Susan Patrick, President of iNACOL writes into the Chicago Tribune to voice her support for online learning initiatives in Chicago Public Schools. She finishes off her letter with a valid point, that students actually are motivated to take online courses, because they like it, and because online better influences their learning.
What’s more, students want to learn online: a national study showed 40 percent of middle and high school students want to take online courses.
Despite what critics say, there is no evidence that children in online or hybrid classes are any less socially adjusted than those children who attend brick-and-mortar, traditional schools.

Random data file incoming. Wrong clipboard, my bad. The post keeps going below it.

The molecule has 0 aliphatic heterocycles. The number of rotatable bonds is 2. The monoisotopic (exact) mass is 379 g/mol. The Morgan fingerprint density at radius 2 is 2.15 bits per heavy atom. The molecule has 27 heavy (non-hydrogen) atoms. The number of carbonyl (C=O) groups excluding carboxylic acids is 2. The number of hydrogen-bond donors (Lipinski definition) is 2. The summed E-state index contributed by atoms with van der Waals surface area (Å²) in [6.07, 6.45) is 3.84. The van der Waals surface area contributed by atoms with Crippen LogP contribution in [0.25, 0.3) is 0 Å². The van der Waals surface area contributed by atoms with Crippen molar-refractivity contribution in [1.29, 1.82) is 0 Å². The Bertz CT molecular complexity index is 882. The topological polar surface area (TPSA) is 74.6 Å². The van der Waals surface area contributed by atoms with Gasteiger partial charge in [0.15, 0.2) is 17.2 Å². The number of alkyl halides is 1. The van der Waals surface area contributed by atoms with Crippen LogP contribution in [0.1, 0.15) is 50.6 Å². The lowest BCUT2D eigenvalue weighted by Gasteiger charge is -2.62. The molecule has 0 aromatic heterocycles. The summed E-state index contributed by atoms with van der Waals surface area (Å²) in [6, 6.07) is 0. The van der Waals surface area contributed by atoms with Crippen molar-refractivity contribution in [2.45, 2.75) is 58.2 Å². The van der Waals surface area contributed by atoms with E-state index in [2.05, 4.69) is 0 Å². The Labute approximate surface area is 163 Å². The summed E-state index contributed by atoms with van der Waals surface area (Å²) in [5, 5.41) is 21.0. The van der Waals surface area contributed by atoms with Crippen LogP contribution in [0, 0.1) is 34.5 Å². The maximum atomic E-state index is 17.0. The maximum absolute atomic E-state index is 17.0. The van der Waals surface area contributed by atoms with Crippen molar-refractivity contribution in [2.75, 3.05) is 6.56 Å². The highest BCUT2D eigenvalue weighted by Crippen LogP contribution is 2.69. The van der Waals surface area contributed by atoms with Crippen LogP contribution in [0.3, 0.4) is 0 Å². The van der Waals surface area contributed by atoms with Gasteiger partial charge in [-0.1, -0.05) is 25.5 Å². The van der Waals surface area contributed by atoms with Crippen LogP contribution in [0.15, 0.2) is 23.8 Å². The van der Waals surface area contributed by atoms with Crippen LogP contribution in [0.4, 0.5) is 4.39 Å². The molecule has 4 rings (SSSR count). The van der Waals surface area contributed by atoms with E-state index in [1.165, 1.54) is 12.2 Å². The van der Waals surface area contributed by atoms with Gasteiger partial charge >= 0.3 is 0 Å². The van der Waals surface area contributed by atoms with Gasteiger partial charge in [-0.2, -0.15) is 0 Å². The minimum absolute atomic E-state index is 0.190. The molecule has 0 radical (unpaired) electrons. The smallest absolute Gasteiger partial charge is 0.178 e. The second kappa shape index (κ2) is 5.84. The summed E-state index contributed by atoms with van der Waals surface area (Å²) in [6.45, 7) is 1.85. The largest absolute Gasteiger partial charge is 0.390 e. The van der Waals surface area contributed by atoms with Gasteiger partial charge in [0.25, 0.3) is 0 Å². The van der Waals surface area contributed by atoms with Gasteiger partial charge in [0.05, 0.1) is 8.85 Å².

In fact, one study showed virtual school students had better socialization skills due to the flexibility in their scheduling and more frequent social interactions in activities both organized through their schools and through increased flexibility to attend extra-curricular activities and clubs.
One size does not fit all for schooling — students are ready to go online to expand learning opportunities.
The most important thing to remember about online learning is that it can meet each child where that child needs the most help.
It provides gifted students access to more rigorous courses online, while offering struggling students the flexibility in pacing to master the lessons they need when they fall behind and stay on track for graduating with a meaningful diploma simultaneously.